This article was written by Cecilia Tan
This article was published in Spring 2021 Baseball Research Journal
Welcome to the Spring 2021 issue of the Baseball Research Journal. It’s been a banner year for baseball research and writing. Why? Because during the lockdown(s) of 2020, when folks couldn’t go anywhere or do anything else, a lot of SABR members spent their time researching and writing. The result was a bumper crop of papers: so many that some which arrived in July 2020 aren’t going to see print until November 2021 at the earliest. In the ten years that I’ve been editing the Journal — and I just realized it has been ten years! — we’ve never had a backlog quite like it. But we’ll get through it, just like we’re getting through the pandemic itself, with patience and taking things one step at a time.
One thing I do with the submissions for each issue of the BRJ is categorize them into thematic groups. Almost never is there an article that can’t be related to two or three others. Finding the threads of connection and coincidence between the articles is part of the puzzle of putting together an issue. Rarely does one article shed light directly on another, but they do sometimes seem to be in confluence, where a mode of thought or a passing mention in one article suddenly seems applicable in the next. No matter how specialized the subject, no baseball-related article sits entirely in its own silo. That’s part of the fun.
This time around, by pure coincidence, we have three articles with a Babe Ruth connection, from exploring Ruth’s path through Japan in 1934 with Steven Wisensale to Roberts Ehrgott debunking some “common wisdom” about the “called shot,” plus Chadwick Award winner Michael Haupert’s fascinating piece on “The Business of Being the Babe.” We also have more articles besides that one which go into baseball players’ off-field business and media opportunities, as John Schwarz discusses Ted Williams’s business agent, “Mr. Golf” Fred Corcoran, and Michael Hoenigmann recalls that not only was Mike Piazza a prodigious slugging catcher, his IMDB/Hollywood resume is nearly as impressive. When you add Mike Kaszuba’s story of seeking out slugger Dave Nicholson, I felt we had a section that went beyond The Babe to encompass the way baseball hitters become heroes, and how these figures become part of the fabric of our culture and our lives.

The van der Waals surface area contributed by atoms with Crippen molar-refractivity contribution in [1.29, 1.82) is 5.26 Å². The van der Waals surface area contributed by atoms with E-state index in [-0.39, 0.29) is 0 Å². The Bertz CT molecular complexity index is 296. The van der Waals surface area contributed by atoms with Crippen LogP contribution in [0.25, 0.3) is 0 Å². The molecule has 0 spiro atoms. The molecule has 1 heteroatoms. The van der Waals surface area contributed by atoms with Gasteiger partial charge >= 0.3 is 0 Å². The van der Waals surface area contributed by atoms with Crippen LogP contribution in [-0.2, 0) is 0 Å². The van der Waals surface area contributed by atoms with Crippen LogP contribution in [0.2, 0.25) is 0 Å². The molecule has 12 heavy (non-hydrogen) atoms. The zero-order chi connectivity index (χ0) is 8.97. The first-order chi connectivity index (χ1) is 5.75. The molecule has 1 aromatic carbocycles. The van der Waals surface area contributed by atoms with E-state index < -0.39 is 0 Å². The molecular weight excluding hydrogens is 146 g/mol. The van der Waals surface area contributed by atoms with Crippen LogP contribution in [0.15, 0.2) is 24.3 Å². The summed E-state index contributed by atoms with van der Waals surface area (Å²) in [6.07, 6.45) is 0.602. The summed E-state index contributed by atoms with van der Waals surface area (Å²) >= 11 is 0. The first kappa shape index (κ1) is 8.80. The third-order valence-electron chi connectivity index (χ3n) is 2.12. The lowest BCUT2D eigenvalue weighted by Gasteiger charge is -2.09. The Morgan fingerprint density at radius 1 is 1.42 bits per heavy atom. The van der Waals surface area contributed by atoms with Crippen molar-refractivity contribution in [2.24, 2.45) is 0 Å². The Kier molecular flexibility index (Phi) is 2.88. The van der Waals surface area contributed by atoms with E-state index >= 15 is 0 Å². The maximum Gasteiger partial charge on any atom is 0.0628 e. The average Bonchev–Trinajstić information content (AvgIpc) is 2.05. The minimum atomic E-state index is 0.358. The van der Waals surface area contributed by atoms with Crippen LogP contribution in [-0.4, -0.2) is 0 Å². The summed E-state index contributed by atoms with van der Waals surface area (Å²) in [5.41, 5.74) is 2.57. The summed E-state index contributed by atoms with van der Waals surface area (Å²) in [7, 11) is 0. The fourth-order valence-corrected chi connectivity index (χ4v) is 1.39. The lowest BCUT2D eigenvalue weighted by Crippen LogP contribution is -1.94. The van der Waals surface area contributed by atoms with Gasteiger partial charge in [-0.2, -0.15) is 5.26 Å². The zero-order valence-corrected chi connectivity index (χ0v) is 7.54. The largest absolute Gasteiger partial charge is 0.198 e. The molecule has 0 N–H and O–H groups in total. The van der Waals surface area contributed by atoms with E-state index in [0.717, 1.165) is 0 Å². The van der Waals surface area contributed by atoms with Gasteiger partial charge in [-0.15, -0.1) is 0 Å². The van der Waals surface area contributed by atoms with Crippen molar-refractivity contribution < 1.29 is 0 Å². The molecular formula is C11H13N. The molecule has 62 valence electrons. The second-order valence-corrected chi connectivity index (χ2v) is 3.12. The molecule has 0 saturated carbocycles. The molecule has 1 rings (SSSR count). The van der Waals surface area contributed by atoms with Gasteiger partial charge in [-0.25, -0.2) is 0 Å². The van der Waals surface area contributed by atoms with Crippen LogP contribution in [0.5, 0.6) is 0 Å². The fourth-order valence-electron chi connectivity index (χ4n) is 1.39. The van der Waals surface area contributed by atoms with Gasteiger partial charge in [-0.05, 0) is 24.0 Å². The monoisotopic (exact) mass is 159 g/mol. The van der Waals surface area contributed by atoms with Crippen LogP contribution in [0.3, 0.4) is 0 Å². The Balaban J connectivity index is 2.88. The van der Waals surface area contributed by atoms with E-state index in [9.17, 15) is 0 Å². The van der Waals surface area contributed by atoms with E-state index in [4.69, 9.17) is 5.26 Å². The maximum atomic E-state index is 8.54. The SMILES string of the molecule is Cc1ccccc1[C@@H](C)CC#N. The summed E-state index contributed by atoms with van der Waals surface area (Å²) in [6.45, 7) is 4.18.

Stories from the margins, of course, fascinate me, too. Bill Nowlin reveals how a barnstorming team of Black players brought the “Boston Red Sox” to Darby, Pennsylvania, for an exhibition in 1918, while Dan Schoenholz explores one of the wacky experiments Carl Zamloch exhibited about ten years later in California: “reversible baseball” in which the bases could be run counter-clockwise. Sounds like a wacky promotion that could have been run in the early 1990s in the Niagara area of Canada, where David Siegel reveled in the brief, shining moment when there were four pro ball teams within driving distance. As many of you know, the minor leagues as we knew them ceased to exist in 2020, not because of the pandemic, but by fiat of Major League Baseball. This means fewer teams in fewer places.
I don’t think it means fewer stories, however. We’re nowhere near knowing everything about this game. This issue honors the Chadwick Awardees for 2021: Robert W. Peterson, author of Only the Ball Was White, Gary Ashwill, the force behind Seamheads’ Negro Leagues stats database, and Alan Nathan, the preeminent physicist studying baseball. Each of them, like the other authors in this issue, found no shortage of topics to explore. This thing we call “analytics” is not, in fact, “new,” but the wholehearted embrace of analytics by teams and sports media, is. All manner of nerdery is mainstream now (not just in baseball) and, frankly, that’s the future I want.
As usual, the STEM lens can be applied to looking at the past, the present, or the future (which will be the subject of this summer’s issue of The National Pastime: The Future According to Baseball, edited by Marty Resnick and me). I divided this issue’s articles into those that re-evaluate historical data and those that could be applied to understanding of the game today. In the former group Gary Belleville ranks no-hitters, while Cam Gibson explores the alternative universe in which the teams with the highest Pythagorean winning average rather than the best record are the winners. Jay Wigley extends the research begun by David W. Smith of Retrosheet two decades ago asking “Do batters learn during a game?” to now look at whether hitters from the Deadball Era learned during the course of a game as well. And Doug Jordan once again finds a unique angle to look back at past greats, this time at the seemingly anomalous “black swan”: a player who had never won an award before breaking out with an MVP season.
The latter section of research articles, meanwhile, is both the most academic and possibly of the most interest to professionals in the sport. A team of undergrads at Columbia University headed by Anthony Montes explores optimizing outfield positioning, a team of professors and researchers just northeast of them in Connecticut, headed by Paul Canavan, tests out a new form of full-body analysis using a body suit with embedded sensors rather than the camera-based motion-capture systems more commonly in use for biomechanical analysis. And another undergrad, Samuel Borgemenke, looks at how great players make championships teams … and how championship teams make great players. Come to think of it, Sam’s article relates back to the theme of the first section, about heroes and star-making … and so it goes, around and around.
I hope this issue is a home run.
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— Cecilia M. Tan
SABR Publications Director
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